I compared the way he was traveling to the way we were. Cowboys still wear the typical blue jeans and flannel shirt and pack the same basic way. Biking has improved a great deal. We've come a long way since the bloomers girls used to wear biking around 1900. There's bright clothing and super light gear. It's almost like the cowboys missed the notice on the changing times, except those on four wheelers!
Our breakfast came from Coffee Pot Restaurant in Walden, Colorado. The lady that started the restaurant had been in the waitressing business for 54 years. She earned the nickname Coffee Pot because she has a collection of 1,600 to 1,700 different pots. The shelves lining the walls are full of coffee pots and I assume her house is the same.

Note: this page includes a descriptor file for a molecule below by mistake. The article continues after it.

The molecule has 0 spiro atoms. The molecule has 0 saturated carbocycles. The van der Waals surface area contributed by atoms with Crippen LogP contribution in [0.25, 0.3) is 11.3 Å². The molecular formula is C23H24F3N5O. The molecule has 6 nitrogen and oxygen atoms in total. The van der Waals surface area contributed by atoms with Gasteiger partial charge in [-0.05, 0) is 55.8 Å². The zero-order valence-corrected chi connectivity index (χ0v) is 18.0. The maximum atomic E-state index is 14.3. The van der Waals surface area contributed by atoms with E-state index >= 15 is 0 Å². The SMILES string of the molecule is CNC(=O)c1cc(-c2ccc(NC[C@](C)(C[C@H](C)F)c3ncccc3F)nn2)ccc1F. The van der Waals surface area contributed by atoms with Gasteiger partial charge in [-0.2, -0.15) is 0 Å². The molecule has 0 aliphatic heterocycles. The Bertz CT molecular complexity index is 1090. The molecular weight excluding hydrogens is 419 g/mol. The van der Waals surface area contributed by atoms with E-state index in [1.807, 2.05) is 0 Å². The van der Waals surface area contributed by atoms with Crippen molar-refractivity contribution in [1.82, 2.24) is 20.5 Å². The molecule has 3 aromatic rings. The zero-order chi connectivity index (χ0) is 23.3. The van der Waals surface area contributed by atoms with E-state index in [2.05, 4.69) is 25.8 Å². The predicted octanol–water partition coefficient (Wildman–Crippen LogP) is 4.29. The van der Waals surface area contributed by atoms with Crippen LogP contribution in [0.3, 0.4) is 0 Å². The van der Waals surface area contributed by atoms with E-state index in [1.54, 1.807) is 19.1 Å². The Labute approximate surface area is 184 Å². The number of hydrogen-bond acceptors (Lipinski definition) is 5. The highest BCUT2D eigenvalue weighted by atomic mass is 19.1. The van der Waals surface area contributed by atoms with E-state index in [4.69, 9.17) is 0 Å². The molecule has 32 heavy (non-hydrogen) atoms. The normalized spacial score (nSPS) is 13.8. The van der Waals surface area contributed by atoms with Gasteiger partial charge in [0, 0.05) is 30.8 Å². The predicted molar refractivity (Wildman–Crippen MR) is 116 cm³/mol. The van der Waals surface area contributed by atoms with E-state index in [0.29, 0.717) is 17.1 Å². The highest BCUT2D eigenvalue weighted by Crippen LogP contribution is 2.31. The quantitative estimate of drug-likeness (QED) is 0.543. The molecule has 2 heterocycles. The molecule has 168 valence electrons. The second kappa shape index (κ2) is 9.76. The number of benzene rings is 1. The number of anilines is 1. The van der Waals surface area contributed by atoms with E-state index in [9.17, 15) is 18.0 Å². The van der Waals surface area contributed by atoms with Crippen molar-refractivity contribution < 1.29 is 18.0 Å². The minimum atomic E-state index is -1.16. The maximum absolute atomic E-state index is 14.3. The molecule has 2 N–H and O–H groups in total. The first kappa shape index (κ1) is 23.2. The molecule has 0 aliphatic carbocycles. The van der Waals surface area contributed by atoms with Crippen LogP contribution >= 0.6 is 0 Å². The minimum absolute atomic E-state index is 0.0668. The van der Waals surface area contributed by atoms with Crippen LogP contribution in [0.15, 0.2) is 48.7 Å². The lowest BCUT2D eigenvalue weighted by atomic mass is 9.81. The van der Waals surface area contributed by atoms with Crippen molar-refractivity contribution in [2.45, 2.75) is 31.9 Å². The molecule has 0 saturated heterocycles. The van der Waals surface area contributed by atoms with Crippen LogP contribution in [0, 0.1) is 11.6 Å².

Coffee Pot herself was full of energy. The night before she sent a boy down to the city park to give us free ice cream tickets. Dad and I went down. She came out and showed us her record of cyclist. Coffee Pot could repeat the stories of most everyone that came through. She explained all the different types of traffic she gets through there. There was a sign in sheet for motorcyclist, antique cars, foreigners, and backpackers. We signed her Biking with Vitamins sheet and she took our picture.
Day: 35; Daily Mileage: 60.7; Total Mileage: 1,894.5; Stopping Point: Breckenridge, CO